The World Cup is approaching and FIFA needs your help to ensure Brazil 2014 does not get remembered as the match-fixing World Cup. Jacek Wojdyla tells Gaming Intelligence about FIFA’s Early Warning System and how the industry can help.

FIFA has over 400 operators signed up to assist with the fight against match-fixing. It also has agreements in place with regulators such as the Isle of Man Gambling Supervision Commission, Malta’s Lotteries & Gaming Authority, the Gibraltar Gambling Commission and the UK Gambling Commission. However, it needs more help.

“We want to find more partners prior to the World Cup to make our system even more effective,” says Jacek Wojdyla of FIFA subsidiary Early Warning System (EWS).

With over 200 operators registered by the UK Gambling Commission alone and thousands more operating worldwide, FIFA has some way to go to secure the coverage it feels would make the World Cup 100 per cent secure - and even that might prove impossible.

“We can cover the legal market and also the grey market but the black market is a challenging area, which we cannot cover,” says Wojdyla. “But match-fixing has been done in legal markets. It is essential to get as much information as possible in these markets.”

Wojdyla points to two 2011 friendlies held in the Turkish resort of Antalya, which ended with Bulgaria and Estonia playing out a 2-2 draw and Latvia beating Bolivia 2-1. All seven goals were scored from the penalty spot.

Data obtained from betting operators showed at least $6.9m (£4.3m) was wagered on the Estonia v Bulgaria match. Officials from all four national teams complained to FIFA, which asked the federations for help in its investigation. The officials have been charged and one of the Asian organisers has since been arrested and imprisoned.

However, the regular criticism of systems such as EWS and UEFA’s fraud detection system, which is run by a private company, Betradar, is that they cannot touch the real culprits running match-fixing in Asia.

“In European jurisdictions the market is quite regulated,” admits Wojdyla. “It is completely different to Asia. You have risk management, know-your-customer principles….there is a very high level of transparency so less risk of match-fixing but still the legal operators in Europe provide us with irregularities which they see on their accounts.”

Wojdyla says EWS takes a neutral view on jurisdictions. It wants to provide as broad a coverage as possible. That said, he is keen to broaden the coverage in Asia, where EWS has some relationships but there is “room for improvement”.

“Of course, match-fixing is very difficult to prove but we see on a regular basis, information sent to us, where there is uncertainty about whether a match is a clean match.”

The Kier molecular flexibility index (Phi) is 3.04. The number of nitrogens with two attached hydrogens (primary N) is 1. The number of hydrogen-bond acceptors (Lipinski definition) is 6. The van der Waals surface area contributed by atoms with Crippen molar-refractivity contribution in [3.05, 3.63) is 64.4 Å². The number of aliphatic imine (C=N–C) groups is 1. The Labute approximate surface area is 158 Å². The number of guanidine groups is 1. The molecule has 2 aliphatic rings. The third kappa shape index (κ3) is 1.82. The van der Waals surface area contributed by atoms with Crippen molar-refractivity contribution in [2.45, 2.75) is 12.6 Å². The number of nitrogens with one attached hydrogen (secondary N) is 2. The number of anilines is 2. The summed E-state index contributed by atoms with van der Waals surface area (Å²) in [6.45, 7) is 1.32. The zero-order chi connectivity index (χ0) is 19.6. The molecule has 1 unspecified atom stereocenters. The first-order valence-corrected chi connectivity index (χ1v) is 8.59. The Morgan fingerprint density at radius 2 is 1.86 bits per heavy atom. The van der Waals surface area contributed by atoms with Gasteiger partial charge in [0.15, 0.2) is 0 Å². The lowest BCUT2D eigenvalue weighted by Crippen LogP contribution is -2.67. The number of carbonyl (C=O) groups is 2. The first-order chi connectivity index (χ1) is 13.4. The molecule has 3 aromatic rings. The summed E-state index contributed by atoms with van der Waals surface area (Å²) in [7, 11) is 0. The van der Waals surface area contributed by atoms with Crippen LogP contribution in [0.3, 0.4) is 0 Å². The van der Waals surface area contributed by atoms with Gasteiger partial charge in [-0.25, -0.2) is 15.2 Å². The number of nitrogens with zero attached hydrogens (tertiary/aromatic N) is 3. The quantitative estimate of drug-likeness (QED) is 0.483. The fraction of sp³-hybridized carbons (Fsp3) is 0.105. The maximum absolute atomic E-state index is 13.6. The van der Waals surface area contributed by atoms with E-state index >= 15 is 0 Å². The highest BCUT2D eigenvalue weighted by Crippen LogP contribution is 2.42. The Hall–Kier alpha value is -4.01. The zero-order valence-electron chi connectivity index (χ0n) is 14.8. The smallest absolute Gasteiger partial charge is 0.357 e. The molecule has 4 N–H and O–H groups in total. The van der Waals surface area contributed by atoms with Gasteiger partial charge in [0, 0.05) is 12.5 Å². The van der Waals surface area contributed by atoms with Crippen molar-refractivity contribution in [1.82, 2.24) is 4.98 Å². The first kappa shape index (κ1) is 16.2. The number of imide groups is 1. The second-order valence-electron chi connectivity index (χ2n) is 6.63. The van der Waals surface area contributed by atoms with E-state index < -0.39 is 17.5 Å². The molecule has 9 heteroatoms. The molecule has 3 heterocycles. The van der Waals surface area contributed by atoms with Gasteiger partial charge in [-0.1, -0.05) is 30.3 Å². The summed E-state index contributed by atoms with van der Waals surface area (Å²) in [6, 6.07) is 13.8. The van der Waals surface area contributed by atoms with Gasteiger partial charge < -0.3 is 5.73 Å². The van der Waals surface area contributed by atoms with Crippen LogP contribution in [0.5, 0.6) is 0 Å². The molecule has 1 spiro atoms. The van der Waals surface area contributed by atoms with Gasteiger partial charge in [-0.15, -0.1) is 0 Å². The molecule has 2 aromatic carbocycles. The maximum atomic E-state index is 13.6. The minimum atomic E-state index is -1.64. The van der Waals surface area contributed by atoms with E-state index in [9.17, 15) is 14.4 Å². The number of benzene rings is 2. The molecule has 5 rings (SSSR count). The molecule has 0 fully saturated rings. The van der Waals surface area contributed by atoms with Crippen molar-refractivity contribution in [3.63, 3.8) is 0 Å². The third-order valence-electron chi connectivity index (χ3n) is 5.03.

“Every operator can be hit,” he warns. “Some have better internal structures in place and are less vulnerable but every market can be hit by this problem.”

The three pillar strategy
EWS was first tested at the 2006 World Cup in Germany and then put into full use in 2007. Its primary focus is FIFA tournaments. The World Cup is, of course, the flagship tournament but EWS has also been used at women’s tournaments, youth tournaments, the Beach Soccer World Cup, the Olympics and the Confederations Cup. It is also offered to member associations and has been adopted by Japan’s J-League, Central America’s Concacaf and others.

The EWS monitoring strategy is based around three central pillars: its technical system, which monitors and analyses the global betting market; its relationships with operators and regulators; and its vast network of informal contacts such as professional punters, journalists or service providers, who can provide information on various markets but in particular, on events in the Asian betting market.

Bookmaker partners agree to share suspicious betting patterns with EWS via a secure communications platform or via more prosaic means such as telephone or email. EWS maintains a regular flow of information with traders, compliance officers or risk managers. Operators might report particularly heavy betting on particular matches or particularly heavy betting from certain regions.

“We are not interested in customer accounts,” says Wojdyla. “Operators can retain sensitive customer data. We are interested in suspicious matches.”

Wojdyla makes it clear that FIFA does not expect match-fixing at the World Cup. The huge media exposure makes it difficult for potential match-fixers. For players and officials alike it is the pinnacle of their career and something they do not want to be tainted by match-fixing allegations. Besides, with a good performance on the biggest stage, players can secure a transfer that would likely be as lucrative as any bribe to fix a match.

However, there is a risk that participants might be corrupted ahead of a meaningless game at the end of the group stage. When there is nothing to play for, money could become a motivation. A huge amount of money will be wagered during the World Cup so it is very attractive to criminal organisations.

EWS monitored the  2010 World Cup in South Africa and there was no suspicious matches reported. However, the online gaming market has grown since then and the risk of match-fixing is also thought to have grown.

“The system has proved to be very effective,” concludes Wojdyla. “We think we are in a good position for the World Cup.”

But he wants to make sure of it. And to do that, he needs your help.

For further information contact:
Early Warning System GmbH
Badenerstrasse 141
CH-8004 Zurich
Telephone +41 44 388 81 60
mail@fifa-ews.com

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